EnterpriseAlumni builds brave new worlds for female-led firms and staff talent

“Invest in businesses founded and led by women” is the rallying call of a new campaign led by entrepreneur Emma Sinclair whose global software company EnterpriseAlumni is building a brave new world so firms can preserve talent and create a lasting pool of value.

#BeMyAngel launches on International Women’s Day (March 8) in a bid to galvanise backers and deliver solutions for a “broken funding system for females with glacial progress and no sign of repair”, says chief executive and EnterpriseAlumni co-founder Sinclair.

Her drive is set against a dispiriting backdrop where women in the UK currently only receive two per cent of venture capital funding and men are 50 times more likely to secure investment.

However up to £250 billion of new value could be added to the UK economy if women started and scaled new businesses at the same rate as UK men.

“Women therefore rely disproportionately on angels whose contribution is currently at a 10-year low,” observes Sinclair.  

The youngest person to float a business on the London Stock Exchange, she has also been awarded an MBE for her services to entrepreneurship.

“Most ordinary people have no access to investing into innovative companies which are privately held,” she explains. “I believe one way to get change is by improving access and encouraging individuals to become investors. By putting in say £50 to £500 it will benefit the economy and a pipeline of future FTSE companies. This is about educating and advocating.”

A crowdfunding campaign through Crowdcube that Sinclair is starting for EntepriseAlumni will offer a slice of the investment to help more female entrepreneurs.

The business she has grown over the last eight years offers a one tech platform with software and services for bigger companies where they can activate, engage and maintain a safe connection to previous employees keen to stay in touch. Ticking key revenue, rehire and reputational boxes, “users have good experiences and companies the right tools to understand their alumni populations,” says Sinclair who has seen the relevancy of her proposition increase as the world of work changes.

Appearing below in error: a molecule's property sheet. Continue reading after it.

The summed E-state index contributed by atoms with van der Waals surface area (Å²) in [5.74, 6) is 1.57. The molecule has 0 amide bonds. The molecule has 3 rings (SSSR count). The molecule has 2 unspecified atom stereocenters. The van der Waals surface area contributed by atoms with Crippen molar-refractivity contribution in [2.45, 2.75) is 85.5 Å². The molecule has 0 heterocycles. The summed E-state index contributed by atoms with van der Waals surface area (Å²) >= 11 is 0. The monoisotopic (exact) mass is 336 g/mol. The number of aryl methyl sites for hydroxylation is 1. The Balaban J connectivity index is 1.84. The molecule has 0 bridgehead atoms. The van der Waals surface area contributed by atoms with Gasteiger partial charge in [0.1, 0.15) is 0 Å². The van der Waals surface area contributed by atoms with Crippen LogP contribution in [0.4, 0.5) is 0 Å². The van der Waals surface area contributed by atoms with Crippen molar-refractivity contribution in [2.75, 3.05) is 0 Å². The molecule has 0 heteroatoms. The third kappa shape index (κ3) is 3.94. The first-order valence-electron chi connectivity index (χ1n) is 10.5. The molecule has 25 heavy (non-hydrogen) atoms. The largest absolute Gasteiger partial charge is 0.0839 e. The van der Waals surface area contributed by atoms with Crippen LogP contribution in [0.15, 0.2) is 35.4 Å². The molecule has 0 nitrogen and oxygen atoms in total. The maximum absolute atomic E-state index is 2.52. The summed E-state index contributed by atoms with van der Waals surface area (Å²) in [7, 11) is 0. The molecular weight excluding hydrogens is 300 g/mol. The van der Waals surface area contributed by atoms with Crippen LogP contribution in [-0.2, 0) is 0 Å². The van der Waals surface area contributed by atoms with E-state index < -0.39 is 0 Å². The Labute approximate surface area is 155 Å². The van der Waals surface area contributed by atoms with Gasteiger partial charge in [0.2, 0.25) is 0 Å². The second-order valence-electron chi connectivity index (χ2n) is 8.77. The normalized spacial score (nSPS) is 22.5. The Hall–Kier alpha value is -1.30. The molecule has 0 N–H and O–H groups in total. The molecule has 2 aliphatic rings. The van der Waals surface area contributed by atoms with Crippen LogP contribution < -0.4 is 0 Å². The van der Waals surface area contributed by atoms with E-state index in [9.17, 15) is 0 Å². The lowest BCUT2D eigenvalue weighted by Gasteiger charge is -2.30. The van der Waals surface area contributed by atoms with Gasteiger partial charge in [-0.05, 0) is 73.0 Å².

“The cost of recruitment is rising, and short tenure and contingent labour forces more common,” she explains. “Companies spend a fortune sourcing, hiring and upskilling only then to say ‘Thanks goodbye’. We provide a modern approach to corporate alumni and social relationships, enabling continuity which can include perks, direct feeds, events, and newsletters.

“Our tech, that keeps data fresh and secure, can make those lifelong relationships happen. Our software powers LinkedIn’s alumni network. It all sends a good signal to new employees too.”

Employing 85 staff worldwide and regularly recruiting, some £20 million has been invested into EnterpriseAlumni which remains a rarity in having a gender-balanced mix of backers.

Contracts range from three to five years and annual recurring revenue is forecast to be £25 million for 2025/26 with contracts worth £100 million and 30 to 50 per cent predicted year-on-year growth from.

Clients span a broad spectrum from Marks and Spencer, Call of Duty maker Activision Blizzard and Harrods to international banks, the military and NGOs. With an ethos of creating communities as well building them, the company now holds an annual conference for leaders and managers and offers CareerRoadMap an AI-powered personalised advice tool.

From the US, where take up is especially strong, the UK and Europe, EnterpriseAlumni is now expanding in the Middle East and Asia Pacific region. Demonstrating how the past can enrich the present and future, it never has to be goodbye now or even au revoir for staff now.

“We want more companies to tap into the home market” says Sinclair. “Our concept of maintaining a connection to this huge untapped pool makes sense to all businesses.”


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